THORPE BASSETT: Geographical and Historical information from the year 1892.
Wapentake and Petty Sessional Division of Buckrose - County Council Electoral Division of Rillington - Poor Law Union and County Court District of Malton - Rural Deanery of Settrington - -Archdeaconry of the East Riding - Diocese of York.
Thorpe Bassett is a small parish and township containing 1,806 acres, belonging chiefly to Lady Cholmley, of Scarborough, who is also the owner of all the manorial rights. W. H. St. Quintin, Esq., of Scampston, has some land in the parish. The rateable value is £2,478, and the population in 1891 was 180. The soil is clay and sand on the low ground, and flint on the Wolds, the subsoil clay, sand, and chalk; the chief productions are wheat, barley, oats, and turnips.
The village is situated about four miles east-by-north of Malton, and one-and-a-half miles south-east of Rillington station, on the York and Scarborough branch of the North-Eastern railway. The church of All Saints is a small structure of stone, built during the Norman period, and still retaining some of its original Norman work. This is seen in the south porch, where the ancient semicircular doorway with its zigzag moulding still remains. An aisle was added to the church in the Gothic era, but this was subsequently removed, probably during some post-reformation repairs. The edifice was thoroughly restored in 1879, at a cost of £1,750, under the direction of Messrs. Paley & Austin, of Lancaster. The north aisle was rebuilt on the old foundations, and the arcade of three pointed arches, which had long been built up in the north wall, was opened out. The whole fabric was re-roofed, the chancel rebuilt, a vestry added, and the nave reseated. At the west end is a small turret containing two bells. During the restoration, an interesting old tomb was discovered, and is now preserved in the north wall of the sacrarium. The lid is very massive, and upon it is carved the recumbent effigy of what appears to be a mitred ecclesiastic. A few ancient carved stones, displaying crosses of different patterns, have been built into the north wall, and some fragments of ancient stained glass, representing the crucifixion, are preserved in the oriel of the east window. There are monuments to the Rev. George Walter Wrangham, the Rev. Robert Hale, and the Rev. Christopher Grenside, M.A., former rectors of the parish. There are 100 sittings. The registers date from the year 1656. The tithes were commuted for a rent-charge of £361; present value, £315. The living is a rectory in the gift of Earl Fitzwilliam and others, nett yearly value, £265, and held since 1881 by the Rev. George Alexander Grenside, M.A., of University College, Durham.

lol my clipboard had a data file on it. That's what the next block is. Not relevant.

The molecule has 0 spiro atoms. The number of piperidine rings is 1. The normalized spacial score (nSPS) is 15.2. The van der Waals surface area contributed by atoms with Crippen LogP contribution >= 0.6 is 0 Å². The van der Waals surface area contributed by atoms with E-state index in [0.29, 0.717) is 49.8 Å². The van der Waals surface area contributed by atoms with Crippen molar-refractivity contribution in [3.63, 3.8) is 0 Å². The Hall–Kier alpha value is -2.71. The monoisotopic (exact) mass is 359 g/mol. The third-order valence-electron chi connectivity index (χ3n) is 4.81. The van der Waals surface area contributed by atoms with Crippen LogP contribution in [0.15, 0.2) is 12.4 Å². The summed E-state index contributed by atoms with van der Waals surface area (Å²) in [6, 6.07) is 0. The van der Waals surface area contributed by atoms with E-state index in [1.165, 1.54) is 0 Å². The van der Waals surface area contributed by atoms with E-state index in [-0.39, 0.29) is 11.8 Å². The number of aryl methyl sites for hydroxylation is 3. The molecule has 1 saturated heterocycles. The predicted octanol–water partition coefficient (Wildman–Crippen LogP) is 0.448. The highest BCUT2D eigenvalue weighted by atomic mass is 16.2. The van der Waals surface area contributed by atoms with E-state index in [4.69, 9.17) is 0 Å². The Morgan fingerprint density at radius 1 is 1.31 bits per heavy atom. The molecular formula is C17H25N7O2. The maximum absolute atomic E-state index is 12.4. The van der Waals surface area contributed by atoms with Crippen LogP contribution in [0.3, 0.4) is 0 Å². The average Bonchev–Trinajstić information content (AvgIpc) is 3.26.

The Rectory House is a commodious building, erected in 1860, almost solely at the expense of the late Rev. Robert Hale, then rector.
The School and Teacher's House is a picturesque ivy-covered building. It will accommodate 40 scholars, and is endowed with £200, left by the Rev. James Greaves, in 1804.
There is a small Wesleyan Chapel in the village, built in 1844.
[Description(s) from Bulmer's History and Directory of East Yorkshire (1892)]
- Transcript of the entry for the Post Office, professions and trades in Bulmer's Directory of 1892.
Scan, OCR and html by Colin Hinson. Checking and correction by Peter Nelson.